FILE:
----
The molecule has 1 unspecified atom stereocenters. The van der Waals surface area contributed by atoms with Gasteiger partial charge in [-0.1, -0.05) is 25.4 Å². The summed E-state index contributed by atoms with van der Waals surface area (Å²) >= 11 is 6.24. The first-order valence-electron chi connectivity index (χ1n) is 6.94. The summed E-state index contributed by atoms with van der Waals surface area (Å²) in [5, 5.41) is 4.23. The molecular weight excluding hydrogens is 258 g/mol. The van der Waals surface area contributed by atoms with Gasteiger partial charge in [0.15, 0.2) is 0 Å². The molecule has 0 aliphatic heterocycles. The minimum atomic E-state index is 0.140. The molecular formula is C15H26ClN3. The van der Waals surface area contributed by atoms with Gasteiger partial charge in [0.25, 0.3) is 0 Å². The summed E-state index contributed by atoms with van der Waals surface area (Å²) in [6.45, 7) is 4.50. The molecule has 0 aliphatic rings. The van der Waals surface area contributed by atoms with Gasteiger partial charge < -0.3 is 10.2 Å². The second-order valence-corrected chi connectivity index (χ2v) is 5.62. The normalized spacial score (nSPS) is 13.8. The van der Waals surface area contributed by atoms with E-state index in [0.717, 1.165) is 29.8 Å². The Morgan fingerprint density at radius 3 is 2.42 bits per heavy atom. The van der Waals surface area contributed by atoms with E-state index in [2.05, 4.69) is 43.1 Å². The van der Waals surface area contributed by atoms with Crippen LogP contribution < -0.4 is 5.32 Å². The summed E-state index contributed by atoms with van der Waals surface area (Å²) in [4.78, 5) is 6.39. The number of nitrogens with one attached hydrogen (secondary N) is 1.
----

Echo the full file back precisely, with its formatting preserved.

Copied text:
The molecule has 1 unspecified atom stereocenters. The van der Waals surface area contributed by atoms with Gasteiger partial charge in [-0.1, -0.05) is 25.4 Å². The summed E-state index contributed by atoms with van der Waals surface area (Å²) >= 11 is 6.24. The first-order valence-electron chi connectivity index (χ1n) is 6.94. The summed E-state index contributed by atoms with van der Waals surface area (Å²) in [5, 5.41) is 4.23. The molecular weight excluding hydrogens is 258 g/mol. The van der Waals surface area contributed by atoms with Gasteiger partial charge in [0.15, 0.2) is 0 Å². The molecule has 0 aliphatic heterocycles. The minimum atomic E-state index is 0.140. The molecular formula is C15H26ClN3. The van der Waals surface area contributed by atoms with Gasteiger partial charge in [0.25, 0.3) is 0 Å². The summed E-state index contributed by atoms with van der Waals surface area (Å²) in [6.45, 7) is 4.50. The molecule has 0 aliphatic rings. The van der Waals surface area contributed by atoms with Gasteiger partial charge < -0.3 is 10.2 Å². The second-order valence-corrected chi connectivity index (χ2v) is 5.62. The normalized spacial score (nSPS) is 13.8. The van der Waals surface area contributed by atoms with E-state index in [0.717, 1.165) is 29.8 Å². The Morgan fingerprint density at radius 3 is 2.42 bits per heavy atom. The van der Waals surface area contributed by atoms with E-state index in [2.05, 4.69) is 43.1 Å². The van der Waals surface area contributed by atoms with Crippen LogP contribution < -0.4 is 5.32 Å². The summed E-state index contributed by atoms with van der Waals surface area (Å²) in [4.78, 5) is 6.39. The number of nitrogens with one attached hydrogen (secondary N) is 1.